Why did Jesus come into this world? The prevailing answer would be that He came to die. While nobody would argue that the death of Jesus Christ on the cross is central to our faith, it seems sometimes that the implications of the fact that He lived with us in this world for thirty-three years are minimized or even overlooked. In His death, Jesus brought us back to the Father, but at Christmas time it would help us greatly to remember that in His birth, He brought the Father to us.
“Immanuel” is His name – “God with us.” Jesus came to make clear to us what His Father is really like. The lie that befell Adam in the Garden of Eden had given all of humanity such a distorted mental image of who the Father is that the Real God didn’t even remotely resemble the caricature mankind had drawn in his own mind. So into this world comes our Savior declaring, “If you’ve seen me, you know what the Father is like because we are one and the same!”
Jesus didn’t come into the world so that the Father would change His mind about us. Your Father has never been angry with man and Jesus came to show us that. He came to change our minds about the Father. He told story after story to show us the great love the Father has for us. The loving father in “the story of the prodigal", the shepherd who left the ninety-nine to find the one lost sheep, the man who sold everything he owned so that he could possess the hidden treasure in the field – the list of examples could go on. Jesus wanted us to see that our Father adores us and has eternally determined to include us in His family in a way that we will be a part of “The Inner Circle” forever. Jesus was born so that we can see that our Father loves us so much that He sent the Son to find us and bring us home.
There’s another tremendous reason Jesus was born. It has to do with the vicarious life He lived while He was here on planet earth. Mankind was in a mess when Jesus got here. Because of Adam’s sin, we were wasting away toward absolute loss. That scenario was not one that our Eternal God had ever recognized as a viable option. From eternity past, the Father, Son and Spirit had purposed that we would live in His eternal embrace and nothing – not Adam’s sin – not Satan’s ploy – not our own foolishness and stubbornness would get the last word on that topic. He created us for Himself and He would have us, regardless of the cost.
So Jesus came into this world and became one of us, and as us, He undid the damage Adam had created. He lived a “vicarious life” for us all. The phrase means that He didn’t simply represent us. He was us. As the Perfect Man who joined Himself to our humanity, Jesus replaced our unfaithfulness with His own faithfulness toward the Father. His obedience before God obliterated our disobedience. His righteousness supplanted our unrighteousness. He became us before God the Father.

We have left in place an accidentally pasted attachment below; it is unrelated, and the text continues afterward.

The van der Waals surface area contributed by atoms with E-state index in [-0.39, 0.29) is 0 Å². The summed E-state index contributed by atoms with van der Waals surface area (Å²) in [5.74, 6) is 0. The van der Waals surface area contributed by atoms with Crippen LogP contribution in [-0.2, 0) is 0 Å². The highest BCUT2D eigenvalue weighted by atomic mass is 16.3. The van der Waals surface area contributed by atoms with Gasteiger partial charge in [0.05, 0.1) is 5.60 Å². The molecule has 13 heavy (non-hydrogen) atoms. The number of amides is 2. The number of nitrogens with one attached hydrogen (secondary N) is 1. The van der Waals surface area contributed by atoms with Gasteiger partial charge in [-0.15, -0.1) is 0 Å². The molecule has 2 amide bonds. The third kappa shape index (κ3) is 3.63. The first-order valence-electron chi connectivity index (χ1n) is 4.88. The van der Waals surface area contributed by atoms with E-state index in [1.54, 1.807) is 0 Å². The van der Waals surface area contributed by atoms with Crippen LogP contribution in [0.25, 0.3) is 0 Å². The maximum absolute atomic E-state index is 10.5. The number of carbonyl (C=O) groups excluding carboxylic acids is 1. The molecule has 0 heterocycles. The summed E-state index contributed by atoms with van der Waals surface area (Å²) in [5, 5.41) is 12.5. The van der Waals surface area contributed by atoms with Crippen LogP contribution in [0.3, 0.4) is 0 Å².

Think of it like this. When David and Goliath faced off in battle, the agreement was simple. If David won, the entire army of the Philistines suffered defeat. If Goliath won, every person in Israel would become slaves. As “federal heads” of these two nations, David and Goliath were the Israelites and the Philistines. The lives and destiny of the two nations were contained in these two men at that moment.
So it was with Jesus Christ. Mankind’s destiny had been wrapped up in Adam, but the Last Adam came and in his vicarious life defeated the Goliath of sin that threatened our destiny. Through His victory, we all have become victorious. His life was our life before the Father. His death was the end of our old lives. His resurrection was our birth. His indwelling life today is the bond of love between our Triune God and us. Humanity and Deity mix and mingle in an ever flowing river of pure love through Him.
To say, “Merry Christmas” is to affirm that Jesus has succeeded at what He came to do. He has joined us to Himself and His Father through the communion of His Spirit. The Divine Agape who spoke all things into existence is your Life-Source. Whatever may be happening in our circumstances, we can live with the assurance that “we stand in Him complete.” This is indeed “good tidings of great joy for all men.”